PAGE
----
When you consider the changes in the iPhone 7, including the promise of greatly improved performance from the A10 processor and GPU, and the new Home button with a Taptic Engine, the number of changes and improvements exceed those of some previous iPhones. Sure, the case looks very similar, despite the vanishing antennas and smoother camera slot, but that shouldn’t be so important for anyone who is really paying attention.

    Typical of iPhones, the price structure remains very much the same, but storage space doubles to 32GB, 128GB and 256GB. I suspect the entry-level model will have more than sufficient storage capacity for most of you.

    The Apple Watch Series 2 benefits from a brighter display, dual-core processor and a GPS system, to allow it to do more things without being tethered to your iPhone. Last year’s model, dubbed Series 1, receives the dual-core processor with a cheaper price.

    Apple will take orders on the Apple Watch Series 2 and the iPhone 7 beginning on September 7th, with shipments beginning on September 16th. The release version of iOS 10 will be available for download on September 13th. macOS Sierra ships the following week, but developers are already getting their hands on golden master seeds of all the upcoming OS upgrades.

    Other announcements may seem less significant in the scheme of things. iWork gains real-time collaboration that’s shared among all platforms and the web version. There were also minor changes to iPad Pro pricing, with models sporting higher storage capacities receiving price reductions of from $50 to $100. 16GB storage options were also replaced with 32GB, a very sensible move.

    After the presentation concluded, Tim Cook introduced a pop singer, Sia, for a live performance of two of her latest songs. Unfortunately, her face was well hidden by the mic, so I never got a sense of what she really looks like. That is bad form, and yes I realize you can see portraits of her online.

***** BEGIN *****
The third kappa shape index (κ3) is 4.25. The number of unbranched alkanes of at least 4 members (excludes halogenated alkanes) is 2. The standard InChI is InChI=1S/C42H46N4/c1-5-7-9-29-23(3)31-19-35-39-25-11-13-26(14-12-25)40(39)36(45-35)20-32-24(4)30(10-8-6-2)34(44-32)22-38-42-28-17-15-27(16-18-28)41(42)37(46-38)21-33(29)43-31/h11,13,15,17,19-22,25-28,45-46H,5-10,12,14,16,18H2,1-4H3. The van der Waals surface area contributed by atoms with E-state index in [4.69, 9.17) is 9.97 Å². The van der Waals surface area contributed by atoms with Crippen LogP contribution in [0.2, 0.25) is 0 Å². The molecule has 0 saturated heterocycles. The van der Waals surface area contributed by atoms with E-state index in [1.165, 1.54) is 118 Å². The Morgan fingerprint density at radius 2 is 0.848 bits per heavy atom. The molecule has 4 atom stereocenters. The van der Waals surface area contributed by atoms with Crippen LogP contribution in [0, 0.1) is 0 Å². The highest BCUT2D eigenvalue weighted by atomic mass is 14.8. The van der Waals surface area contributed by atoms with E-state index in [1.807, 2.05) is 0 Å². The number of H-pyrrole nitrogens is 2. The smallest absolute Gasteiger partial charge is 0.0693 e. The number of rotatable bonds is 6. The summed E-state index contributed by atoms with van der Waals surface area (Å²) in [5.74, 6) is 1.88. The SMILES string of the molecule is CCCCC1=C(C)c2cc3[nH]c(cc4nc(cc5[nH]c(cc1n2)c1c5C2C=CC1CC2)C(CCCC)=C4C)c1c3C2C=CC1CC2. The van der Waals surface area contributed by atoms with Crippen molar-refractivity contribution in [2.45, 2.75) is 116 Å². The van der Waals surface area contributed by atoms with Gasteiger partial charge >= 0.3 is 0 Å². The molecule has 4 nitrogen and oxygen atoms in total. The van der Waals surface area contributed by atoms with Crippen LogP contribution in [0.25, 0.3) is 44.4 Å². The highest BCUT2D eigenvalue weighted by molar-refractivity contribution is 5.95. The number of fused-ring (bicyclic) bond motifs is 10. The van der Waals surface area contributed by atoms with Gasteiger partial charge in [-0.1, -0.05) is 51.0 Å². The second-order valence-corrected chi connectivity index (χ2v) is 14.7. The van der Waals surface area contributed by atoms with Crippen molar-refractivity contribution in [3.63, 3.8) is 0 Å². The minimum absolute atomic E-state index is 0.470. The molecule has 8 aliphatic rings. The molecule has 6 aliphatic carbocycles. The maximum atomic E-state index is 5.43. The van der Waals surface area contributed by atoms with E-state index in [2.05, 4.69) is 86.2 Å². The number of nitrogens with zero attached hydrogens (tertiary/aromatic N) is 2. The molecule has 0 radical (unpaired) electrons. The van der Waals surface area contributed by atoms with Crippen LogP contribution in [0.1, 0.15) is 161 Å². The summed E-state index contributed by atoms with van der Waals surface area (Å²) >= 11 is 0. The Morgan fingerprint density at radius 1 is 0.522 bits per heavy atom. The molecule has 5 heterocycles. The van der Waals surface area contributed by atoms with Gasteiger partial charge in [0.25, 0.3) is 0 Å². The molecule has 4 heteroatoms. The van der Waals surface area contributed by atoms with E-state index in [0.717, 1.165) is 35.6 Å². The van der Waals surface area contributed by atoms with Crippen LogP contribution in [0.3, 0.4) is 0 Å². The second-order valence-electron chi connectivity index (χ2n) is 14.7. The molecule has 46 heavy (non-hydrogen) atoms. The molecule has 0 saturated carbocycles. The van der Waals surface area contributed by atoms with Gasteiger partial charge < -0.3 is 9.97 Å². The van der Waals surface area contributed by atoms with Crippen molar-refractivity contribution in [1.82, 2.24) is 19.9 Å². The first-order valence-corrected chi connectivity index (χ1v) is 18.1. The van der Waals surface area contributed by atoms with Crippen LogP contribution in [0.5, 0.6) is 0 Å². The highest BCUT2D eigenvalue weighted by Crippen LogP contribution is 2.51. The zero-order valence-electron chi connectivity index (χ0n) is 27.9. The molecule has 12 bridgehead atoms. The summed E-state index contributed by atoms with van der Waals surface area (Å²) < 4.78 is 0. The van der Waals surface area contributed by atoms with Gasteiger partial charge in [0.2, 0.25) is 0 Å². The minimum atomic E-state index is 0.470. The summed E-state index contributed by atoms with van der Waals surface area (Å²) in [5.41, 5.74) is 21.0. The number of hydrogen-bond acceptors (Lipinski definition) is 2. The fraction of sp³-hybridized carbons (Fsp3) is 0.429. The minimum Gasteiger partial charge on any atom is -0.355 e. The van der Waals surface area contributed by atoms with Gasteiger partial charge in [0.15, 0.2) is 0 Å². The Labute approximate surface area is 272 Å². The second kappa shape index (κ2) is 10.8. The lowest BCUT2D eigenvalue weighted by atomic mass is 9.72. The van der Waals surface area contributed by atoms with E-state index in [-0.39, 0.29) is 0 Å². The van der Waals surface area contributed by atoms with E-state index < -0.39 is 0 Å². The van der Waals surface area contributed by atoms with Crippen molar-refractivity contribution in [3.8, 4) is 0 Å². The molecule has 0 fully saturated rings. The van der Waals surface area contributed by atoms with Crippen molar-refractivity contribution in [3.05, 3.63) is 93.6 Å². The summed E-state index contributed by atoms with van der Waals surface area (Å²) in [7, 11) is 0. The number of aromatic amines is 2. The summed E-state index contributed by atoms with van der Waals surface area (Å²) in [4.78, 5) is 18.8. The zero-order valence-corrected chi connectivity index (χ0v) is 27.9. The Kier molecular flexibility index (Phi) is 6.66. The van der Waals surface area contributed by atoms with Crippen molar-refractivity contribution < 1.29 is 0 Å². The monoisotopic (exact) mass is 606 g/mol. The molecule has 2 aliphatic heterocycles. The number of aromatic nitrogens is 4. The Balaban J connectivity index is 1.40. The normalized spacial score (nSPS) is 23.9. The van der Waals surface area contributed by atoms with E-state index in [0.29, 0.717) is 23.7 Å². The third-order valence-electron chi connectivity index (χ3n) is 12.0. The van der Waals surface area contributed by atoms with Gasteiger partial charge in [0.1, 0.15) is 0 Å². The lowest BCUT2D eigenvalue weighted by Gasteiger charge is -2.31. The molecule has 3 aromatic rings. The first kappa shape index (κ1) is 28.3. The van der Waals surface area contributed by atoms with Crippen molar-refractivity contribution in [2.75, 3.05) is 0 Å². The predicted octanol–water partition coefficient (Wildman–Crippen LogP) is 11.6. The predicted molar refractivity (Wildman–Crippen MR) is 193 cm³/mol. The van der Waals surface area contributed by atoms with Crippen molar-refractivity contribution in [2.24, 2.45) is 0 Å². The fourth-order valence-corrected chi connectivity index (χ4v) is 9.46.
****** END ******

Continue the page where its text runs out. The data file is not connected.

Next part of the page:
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    4 Responses to “iPhone 7: Minor Updates My —”

    1. jfutral says:

      While many of the changes are definite improvements, I don’t think any of them will make anyone upgrade or crossgrade before they may have already been planning doing so. There aren’t many users, I don’t think, who are doing much that will benefit from or even notice performance boosts. Developers most likely will benefit the most and that won’t come all at once to consumers. Nothing this year will matter that much. Same with the cameras. The worst performance hit still comes from connectivity speeds and reliability.

      I think the effect (and that may be enough and is likely still large) will be on people who were already considering a new phone. And maybe those who are normally fairly ambivalent regarding Apple or Samsung might go with iPhone because of Samsung’s recent issues.

      I don’t think this is enough of a new iPhone to move the needle back up, but it will probably not suffer, either. Probably simply stabilize. And that’s good, too.

      Joe

    2. gene says:

      The number of improvements is not less than in previous years. It has reached a point where it’s very difficult to add gee-whiz stuff, though I grant photographers will love the camera(s) enhancements. And don’t forget the beefier battery.

      Peace,
      Gene

    3. dfs says:

      I think I’ll hold off until I read reviews of the new camera written by actual camera people, not just writers belonging to the run-of-the-mill computer press. I’d be more excited about the extended battery life if I didn’t already use a battery case. The iPhone 6 already features a retina display, so I don’t understand why Gene touts it here.

      As for the Apple Watch 2, the one thing I was most hoping to hear was something about extended battery life. Not a word on that particular subject. This is why addition of GPS capability and a brighter screen both made me wince: both may degrade battery performance (unless the GPS can be switched off). I’m pretty sure I’m going to pass on this one.

    4. degrees_of_truth says:

      Too bad Apple didn’t replace the headphone jack on the MacBook with an additional USB-C port and an adapter.